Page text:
The Secret to Corporate Teaching in Japan
My shaving razor's cold and it stings
Here I am drunk and stoned at 10.30pm, finding new white stuff in my dreads. It’s bedtime for me as I’ve got to wake up at 6.40am. I’m in the middle of my first proper corporate teaching gig. I’ve been to offices and factories before, and like a sudden storm bought the punters an hour of entertaining English; but I’ve never done the salary man shuffle in the train station and had to spend 8 hours watching my back. My strongest impression of the whole fiasco (other than it being a bizarre dream) is that for all the progressive, cutting edge, pushing-the-envelope theories about teaching English, it’s not so innovative and professional as everyone pretends it is.
Before describing a day in the life of a hippy pretending to be a corporate instructor, I’d like to take a few moments to reflect on the job of being an EFL teacher. When VSO sent me off to China for my first teaching job they gave me one valuable piece of advice that has held me in good stead since. Namely, the first rule to being professional is to appear to know what you are doing even if you are clueless. Just get up there and bluff it out. It is really a re-formulation of that colonial mainstay, ‘the stiff upper lip’. How did we manage to rule over millions of Indians? By pretending we were in charge. How do you teach 60 Chinese school kids on the hop? By wearing a suit and confidently orchestrating a chaotic game of Simon says. The trouble begins when you start getting positive feedback for your shambolic efforts. It drives many teachers to the delusional belief that they can teach. It took a class of unruly Italian teenagers to wake me up to the fact that I had no clue about how to teach. I thank those Italian pains in the arse for forcing me to learn how my language is composed and how it is best transmitted to the student.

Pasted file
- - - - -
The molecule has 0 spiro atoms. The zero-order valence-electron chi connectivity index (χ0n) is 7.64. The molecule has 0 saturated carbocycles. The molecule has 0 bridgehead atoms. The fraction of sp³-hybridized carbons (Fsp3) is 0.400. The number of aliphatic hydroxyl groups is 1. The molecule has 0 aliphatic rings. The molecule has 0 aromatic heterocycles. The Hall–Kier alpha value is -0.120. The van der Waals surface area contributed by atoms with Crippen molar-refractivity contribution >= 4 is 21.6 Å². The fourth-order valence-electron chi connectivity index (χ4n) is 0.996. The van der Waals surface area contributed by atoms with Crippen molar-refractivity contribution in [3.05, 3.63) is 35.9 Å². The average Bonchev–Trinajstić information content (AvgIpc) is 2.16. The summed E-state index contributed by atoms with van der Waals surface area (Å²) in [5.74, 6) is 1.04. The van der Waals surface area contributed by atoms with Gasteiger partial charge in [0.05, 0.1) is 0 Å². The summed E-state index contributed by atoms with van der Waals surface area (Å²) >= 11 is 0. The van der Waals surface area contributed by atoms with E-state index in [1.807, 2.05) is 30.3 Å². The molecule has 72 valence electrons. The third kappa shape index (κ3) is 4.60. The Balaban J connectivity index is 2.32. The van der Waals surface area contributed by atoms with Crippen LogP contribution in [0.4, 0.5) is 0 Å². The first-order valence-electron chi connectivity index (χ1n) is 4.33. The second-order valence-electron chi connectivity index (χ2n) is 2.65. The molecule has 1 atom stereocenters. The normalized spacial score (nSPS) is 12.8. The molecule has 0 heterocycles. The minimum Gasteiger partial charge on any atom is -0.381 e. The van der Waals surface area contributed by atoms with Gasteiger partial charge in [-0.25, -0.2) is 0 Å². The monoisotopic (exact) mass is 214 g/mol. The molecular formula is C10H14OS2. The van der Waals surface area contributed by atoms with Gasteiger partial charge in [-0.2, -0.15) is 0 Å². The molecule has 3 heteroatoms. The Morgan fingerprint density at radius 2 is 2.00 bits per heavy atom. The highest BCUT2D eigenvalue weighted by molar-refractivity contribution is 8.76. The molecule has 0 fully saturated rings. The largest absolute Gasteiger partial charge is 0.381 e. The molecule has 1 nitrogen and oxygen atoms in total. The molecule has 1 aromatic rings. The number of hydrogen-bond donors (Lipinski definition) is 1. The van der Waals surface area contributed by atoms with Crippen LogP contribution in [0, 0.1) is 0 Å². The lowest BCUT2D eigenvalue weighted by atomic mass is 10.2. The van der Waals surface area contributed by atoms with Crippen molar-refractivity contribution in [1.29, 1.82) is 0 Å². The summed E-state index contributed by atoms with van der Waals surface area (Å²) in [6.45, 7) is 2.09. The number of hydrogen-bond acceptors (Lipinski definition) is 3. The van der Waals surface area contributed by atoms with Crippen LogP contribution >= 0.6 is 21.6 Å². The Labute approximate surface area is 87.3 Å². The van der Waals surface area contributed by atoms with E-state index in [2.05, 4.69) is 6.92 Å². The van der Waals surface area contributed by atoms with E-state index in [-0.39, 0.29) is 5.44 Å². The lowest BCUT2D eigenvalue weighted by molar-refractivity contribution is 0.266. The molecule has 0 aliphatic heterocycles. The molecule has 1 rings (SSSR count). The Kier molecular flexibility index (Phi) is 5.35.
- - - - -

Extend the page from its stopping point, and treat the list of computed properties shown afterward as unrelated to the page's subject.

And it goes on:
To my mind this corporate teaching job could do with some Italian teenagers to expose the flaws in the teaching program. However, instead we have Japanese engineers and managers destined to be sent to the Philippines, Thailand, Mexico, Vietnam and the USA who are docile and unreflective like sheep. We herd them through the ‘intensive’ language and cultural training before sending them out to crime ridden cities like Manila, Mexico City and L.A.
Now I crave your indulgence to let me describe a day in the life of a corporate trippy traveler. At 6.40am I’m up with only one thought knocking around in my befuddled brain and that’s liquids. I stumble into my clothes, gather my teaching materials and last night’s empty beer cans and clump downstairs. First up is water and more water and then I put the kettle on for coffee. Then it’s preparing my breakfast of boiled egg and toast and a few drags of a fag while I’m waiting for the water to boil. It’s bloody cold and dark and miserable. I switch on the kotastu (Japanese low table with blanket and electric heater on the underside of the table), pour the coffee, butter the toast and run cold water on the egg. Then it’s the first luxury of the day – ten minutes of eating warm food, drinking coffee and watching the news in Japanese (which I can’t understand) under the toasty warm table. I prolong the ecstasy with lung fulls of tobacco. Reluctantly, I extract myself from the kotatsu and feel the pain in my back and a tightness in my stomach from constipation. Other than brushing my teeth I forgo all ablutions (I shave and shower the night before to save time). Hat, jacket, gloves, scarf, keys and out into the cold.
I ride my bike to the station, stop off to buy more ciggies and a sports drink and wait for my train, the 7.47 to K-. While stamping my feet to keep warm I study my fellow sufferers. There is the usual assortment of salary men in pointy shoes, factory workers, pimply school boys and school girls in short skirts and massive scarves. When the train pulls in nobody gets out the packed train. Instead everyone on the platform quickly squeezes in. I stand in the aisle and watch people. Most are dozing away, some are playing with their phones; one or two are reading. Nobody looks happy. Outside more light is seeping into the day and Mount Fuji looks sharp and white in the clear air.